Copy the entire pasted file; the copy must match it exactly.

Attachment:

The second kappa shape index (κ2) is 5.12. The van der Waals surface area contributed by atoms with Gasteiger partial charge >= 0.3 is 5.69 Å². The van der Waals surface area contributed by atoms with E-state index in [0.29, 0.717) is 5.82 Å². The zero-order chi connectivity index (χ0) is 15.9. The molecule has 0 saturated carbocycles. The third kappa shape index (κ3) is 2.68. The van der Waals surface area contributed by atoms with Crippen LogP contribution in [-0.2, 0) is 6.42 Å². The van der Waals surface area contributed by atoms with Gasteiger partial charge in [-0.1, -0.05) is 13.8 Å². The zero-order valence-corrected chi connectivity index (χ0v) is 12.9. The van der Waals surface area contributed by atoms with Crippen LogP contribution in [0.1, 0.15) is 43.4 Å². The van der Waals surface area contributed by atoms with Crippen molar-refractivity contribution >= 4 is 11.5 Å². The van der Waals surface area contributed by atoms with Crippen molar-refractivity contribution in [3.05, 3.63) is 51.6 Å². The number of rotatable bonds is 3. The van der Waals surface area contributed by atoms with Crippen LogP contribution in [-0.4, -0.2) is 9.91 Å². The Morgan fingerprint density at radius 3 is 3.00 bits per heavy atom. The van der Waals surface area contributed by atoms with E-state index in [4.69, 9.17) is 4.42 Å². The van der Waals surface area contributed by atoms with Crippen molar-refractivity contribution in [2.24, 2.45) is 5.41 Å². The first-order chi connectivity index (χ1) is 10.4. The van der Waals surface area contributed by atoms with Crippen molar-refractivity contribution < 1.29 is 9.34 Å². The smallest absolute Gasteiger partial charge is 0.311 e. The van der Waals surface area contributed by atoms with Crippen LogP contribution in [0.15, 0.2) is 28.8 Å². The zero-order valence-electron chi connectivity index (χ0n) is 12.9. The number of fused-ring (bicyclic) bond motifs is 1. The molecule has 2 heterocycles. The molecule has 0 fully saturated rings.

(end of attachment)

The second kappa shape index (κ2) is 5.12. The van der Waals surface area contributed by atoms with Gasteiger partial charge >= 0.3 is 5.69 Å². The van der Waals surface area contributed by atoms with E-state index in [0.29, 0.717) is 5.82 Å². The zero-order chi connectivity index (χ0) is 15.9. The molecule has 0 saturated carbocycles. The third kappa shape index (κ3) is 2.68. The van der Waals surface area contributed by atoms with Crippen LogP contribution in [-0.2, 0) is 6.42 Å². The van der Waals surface area contributed by atoms with Gasteiger partial charge in [-0.1, -0.05) is 13.8 Å². The zero-order valence-corrected chi connectivity index (χ0v) is 12.9. The van der Waals surface area contributed by atoms with Crippen LogP contribution in [0.1, 0.15) is 43.4 Å². The van der Waals surface area contributed by atoms with Crippen molar-refractivity contribution >= 4 is 11.5 Å². The van der Waals surface area contributed by atoms with Crippen molar-refractivity contribution in [3.05, 3.63) is 51.6 Å². The number of rotatable bonds is 3. The van der Waals surface area contributed by atoms with Crippen LogP contribution in [-0.4, -0.2) is 9.91 Å². The Morgan fingerprint density at radius 3 is 3.00 bits per heavy atom. The van der Waals surface area contributed by atoms with E-state index in [4.69, 9.17) is 4.42 Å². The van der Waals surface area contributed by atoms with Crippen molar-refractivity contribution in [2.24, 2.45) is 5.41 Å². The first-order chi connectivity index (χ1) is 10.4. The van der Waals surface area contributed by atoms with Crippen molar-refractivity contribution < 1.29 is 9.34 Å². The smallest absolute Gasteiger partial charge is 0.311 e. The van der Waals surface area contributed by atoms with Crippen LogP contribution in [0.15, 0.2) is 28.8 Å². The zero-order valence-electron chi connectivity index (χ0n) is 12.9. The number of fused-ring (bicyclic) bond motifs is 1. The molecule has 2 heterocycles. The molecule has 0 fully saturated rings.